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State public schools expect to pay make highest pension contribution for teachers in 2014-15



WATERTOWN — School districts across the state are paying more than ever toward pension contributions for instructional staff and school administrator salaries.

John L. Cardillo, public information officer for the New York Teachers’ Retirement System, said for the 2014-15 school year, school districts are anticipated to make a contribution of 17 percent.

“In good times districts are paying very little,” Mr. Cardillo said. “We should see this peak with 17.5 percent and it should start to decline after that.”

Funding for state teachers and other instructional staff in the public schools are funded with a 3 percent employee contribution and a contribution of varying amounts by their employing school district. For 2013-14, he said the employer contributions were about 16 percent for each eligible employee. He said for 2014-15 employers are projected to have to contribute 17.53 percent.

“Those numbers have been an anomaly since the world economic collapse in 2008-09,” Mr. Cardillo said,

He said for the two decades prior to 2008, the districts’ contributions were in the single digits.

Each employee’s pension is based on salary and years of experience. Mr. Cardillo said the money given to the NYTRS is pooled for all pension recipients and invested.

“It’s really one big pool,” Mr. Cardillo said. “More than 87 percent of all our funds come from investment income.”

He said the Teachers’ Retirement System used to be able to make less money go much further in the market, but as the market changed, more money was needed from the school districts to make up the difference.

He said the system uses information from the school districts about the ages and salaries of employees to make projections about the amount of money that will be needed years in advance.

“We’re ahead of the curve in anticipation for any large-scale retirement,” Mr. Cardillo said. “I expect once the market has leveled out, we will see that number go down. I think the 17.53 percent is the highest it’s going to go.”

Mr. Cardillo said the money is pooled and paid out annually to pension recipients in a set amount based on the years of membership to NYSTRS and their salary. In the 2013-14 school year, Mr. Cardillo said, the system paid out $103.3 million to pension recipients in Jefferson, Lewis and St. Lawrence counties: In Jefferson County, $41.2 million for 1,196 employees, in Lewis County, $10.6 million for 317 employees and in St. Lawrence County $51.5 million for 1,551 recipients.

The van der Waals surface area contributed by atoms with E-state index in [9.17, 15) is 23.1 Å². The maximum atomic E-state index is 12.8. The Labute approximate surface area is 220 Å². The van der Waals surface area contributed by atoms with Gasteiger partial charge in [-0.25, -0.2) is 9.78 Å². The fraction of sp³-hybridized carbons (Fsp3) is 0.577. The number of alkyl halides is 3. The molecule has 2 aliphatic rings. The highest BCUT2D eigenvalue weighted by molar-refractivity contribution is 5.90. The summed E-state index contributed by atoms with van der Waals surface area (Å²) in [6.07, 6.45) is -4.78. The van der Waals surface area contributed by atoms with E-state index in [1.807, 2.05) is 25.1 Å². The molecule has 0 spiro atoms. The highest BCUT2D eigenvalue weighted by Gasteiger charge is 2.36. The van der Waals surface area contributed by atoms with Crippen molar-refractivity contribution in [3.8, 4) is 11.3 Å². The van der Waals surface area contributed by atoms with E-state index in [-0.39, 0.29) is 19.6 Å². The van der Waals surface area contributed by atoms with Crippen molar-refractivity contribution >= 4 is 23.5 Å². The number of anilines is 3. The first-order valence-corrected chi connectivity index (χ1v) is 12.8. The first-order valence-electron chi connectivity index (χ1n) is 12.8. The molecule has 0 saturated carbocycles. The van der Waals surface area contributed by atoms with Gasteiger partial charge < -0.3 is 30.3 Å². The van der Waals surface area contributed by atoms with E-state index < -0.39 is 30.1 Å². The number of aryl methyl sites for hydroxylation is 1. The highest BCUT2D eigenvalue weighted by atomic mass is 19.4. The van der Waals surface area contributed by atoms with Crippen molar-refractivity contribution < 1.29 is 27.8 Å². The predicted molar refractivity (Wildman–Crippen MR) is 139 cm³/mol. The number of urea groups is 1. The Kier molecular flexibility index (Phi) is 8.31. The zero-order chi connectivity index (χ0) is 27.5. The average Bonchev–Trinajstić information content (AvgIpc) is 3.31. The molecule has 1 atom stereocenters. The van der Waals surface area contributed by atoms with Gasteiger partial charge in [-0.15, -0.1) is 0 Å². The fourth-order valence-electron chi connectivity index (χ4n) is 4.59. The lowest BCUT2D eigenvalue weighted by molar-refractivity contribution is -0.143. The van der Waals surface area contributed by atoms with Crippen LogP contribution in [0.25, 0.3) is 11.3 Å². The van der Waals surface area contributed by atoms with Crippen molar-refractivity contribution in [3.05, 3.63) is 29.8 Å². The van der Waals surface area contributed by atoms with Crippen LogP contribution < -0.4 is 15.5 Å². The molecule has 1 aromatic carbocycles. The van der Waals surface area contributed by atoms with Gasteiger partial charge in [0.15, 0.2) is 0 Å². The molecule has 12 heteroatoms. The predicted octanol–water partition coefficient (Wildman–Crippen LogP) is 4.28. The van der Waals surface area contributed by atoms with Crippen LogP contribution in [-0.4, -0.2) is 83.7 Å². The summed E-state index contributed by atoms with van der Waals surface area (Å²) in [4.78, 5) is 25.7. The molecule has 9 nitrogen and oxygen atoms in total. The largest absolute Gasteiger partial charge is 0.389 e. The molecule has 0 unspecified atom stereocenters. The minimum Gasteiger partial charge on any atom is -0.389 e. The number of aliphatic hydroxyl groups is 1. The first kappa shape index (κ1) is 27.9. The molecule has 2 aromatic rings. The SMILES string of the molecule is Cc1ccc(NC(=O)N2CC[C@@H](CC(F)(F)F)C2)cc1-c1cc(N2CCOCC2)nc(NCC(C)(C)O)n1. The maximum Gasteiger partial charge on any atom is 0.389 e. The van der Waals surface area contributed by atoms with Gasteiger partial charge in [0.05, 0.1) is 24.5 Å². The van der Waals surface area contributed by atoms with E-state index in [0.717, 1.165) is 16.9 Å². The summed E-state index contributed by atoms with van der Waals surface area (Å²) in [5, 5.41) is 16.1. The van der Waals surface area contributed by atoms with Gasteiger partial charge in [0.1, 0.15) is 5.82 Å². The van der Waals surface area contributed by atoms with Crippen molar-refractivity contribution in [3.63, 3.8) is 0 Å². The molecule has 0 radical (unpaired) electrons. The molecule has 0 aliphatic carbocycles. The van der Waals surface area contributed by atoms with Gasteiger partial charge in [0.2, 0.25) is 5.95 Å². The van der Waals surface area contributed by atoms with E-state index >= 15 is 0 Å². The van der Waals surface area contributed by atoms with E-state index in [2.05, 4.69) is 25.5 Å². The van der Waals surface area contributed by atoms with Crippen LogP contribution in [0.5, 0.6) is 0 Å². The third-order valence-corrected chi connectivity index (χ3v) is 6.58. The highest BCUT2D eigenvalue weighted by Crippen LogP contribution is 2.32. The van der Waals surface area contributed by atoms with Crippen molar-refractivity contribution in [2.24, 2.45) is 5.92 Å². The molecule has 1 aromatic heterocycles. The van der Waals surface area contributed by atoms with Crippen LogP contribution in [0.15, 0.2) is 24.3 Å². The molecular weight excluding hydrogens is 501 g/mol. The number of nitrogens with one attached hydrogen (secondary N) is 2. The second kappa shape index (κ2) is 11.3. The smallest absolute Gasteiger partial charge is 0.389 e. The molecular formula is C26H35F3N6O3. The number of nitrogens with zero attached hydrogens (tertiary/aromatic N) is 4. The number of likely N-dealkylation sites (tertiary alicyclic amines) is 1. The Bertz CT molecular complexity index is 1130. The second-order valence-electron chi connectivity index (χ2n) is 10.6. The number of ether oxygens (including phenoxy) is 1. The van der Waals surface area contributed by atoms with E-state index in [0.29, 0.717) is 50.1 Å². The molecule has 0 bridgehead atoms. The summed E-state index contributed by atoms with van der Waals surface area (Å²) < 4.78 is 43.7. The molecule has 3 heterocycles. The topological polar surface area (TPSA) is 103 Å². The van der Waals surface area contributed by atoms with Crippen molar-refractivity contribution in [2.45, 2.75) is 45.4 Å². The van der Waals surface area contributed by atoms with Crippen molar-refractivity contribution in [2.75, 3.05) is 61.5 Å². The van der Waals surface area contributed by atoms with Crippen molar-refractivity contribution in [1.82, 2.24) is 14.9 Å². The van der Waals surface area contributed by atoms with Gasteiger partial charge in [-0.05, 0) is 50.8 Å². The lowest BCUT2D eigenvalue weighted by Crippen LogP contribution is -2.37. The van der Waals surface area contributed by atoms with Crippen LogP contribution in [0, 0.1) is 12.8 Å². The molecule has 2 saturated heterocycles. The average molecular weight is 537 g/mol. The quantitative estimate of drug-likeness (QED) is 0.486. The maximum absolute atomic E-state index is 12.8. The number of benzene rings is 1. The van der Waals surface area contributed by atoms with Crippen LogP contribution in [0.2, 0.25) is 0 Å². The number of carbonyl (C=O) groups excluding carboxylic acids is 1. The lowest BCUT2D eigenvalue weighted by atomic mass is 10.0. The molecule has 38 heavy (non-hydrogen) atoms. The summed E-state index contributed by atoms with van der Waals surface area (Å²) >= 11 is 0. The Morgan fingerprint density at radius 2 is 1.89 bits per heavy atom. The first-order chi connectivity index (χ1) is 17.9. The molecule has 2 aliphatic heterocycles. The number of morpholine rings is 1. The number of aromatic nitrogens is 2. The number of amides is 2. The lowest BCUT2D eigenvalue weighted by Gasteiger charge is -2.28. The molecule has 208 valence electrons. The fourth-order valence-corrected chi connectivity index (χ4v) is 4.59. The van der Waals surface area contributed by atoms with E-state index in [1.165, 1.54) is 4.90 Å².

Stephen J. Todd, superintendent of Jefferson-Lewis Board of Cooperative Educational Services, said when schools break down their budgets, pension costs are one of the fixed expenses such as health care that must be included.

“We estimate about 5 percent of annual budgets go toward teacher pensions and if you look across the state it’s about the same in every district,” Mr. Todd said. “It’s a fixed expense that school districts can’t control.”

Mr. Todd said with state-mandated expenses such as the lowered state aid provided due to the Gap Elimination Adjustment, school districts are forced to work with less funding. Regardless, he said, providing pensions to instructional staff isn’t something anyone begrudges.

“They’ve worked long and hard for that and every year districts find a way to pay that,” Mr. Todd said. He said when investment returns aren’t enough, employers must pay the difference. “School districts are like a family and we need to honor our commitments to our families.”

James R. Koch, business manager at Indian River Central School, said last year the district contributed $3,650,000 toward pensions for about 380 current instructional staff.

“Pay-out is based on salary, then the exact amounts can be properly calculated,” Mr. Koch said. “They know whose employed and we report regular salary and we report every month.”

Watertown Superintendent Terry M. Fralick said for the 2013-14 school year, the district paid $4,125,333 into the NYSTRS and has estimated its contribution will go up $511,478.

The calculations are done to ensure every member who reaches eligible age to receive compensation, age 55 to 57 depending on their position, can be supported.

Mr. Cardillo said even in the worst-case scenario, if a larger-than-expected number of teachers were to seek pension compensation, the pension would still be guaranteed for eligible retirees.

“The state constitution guarantees the funding for the pensions,” he said. “New York state doesn’t pay into the pensions — this would be the only time New York state would come into play.”

Teacher pension records had been public in May for the first time. Pensions can be viewed at

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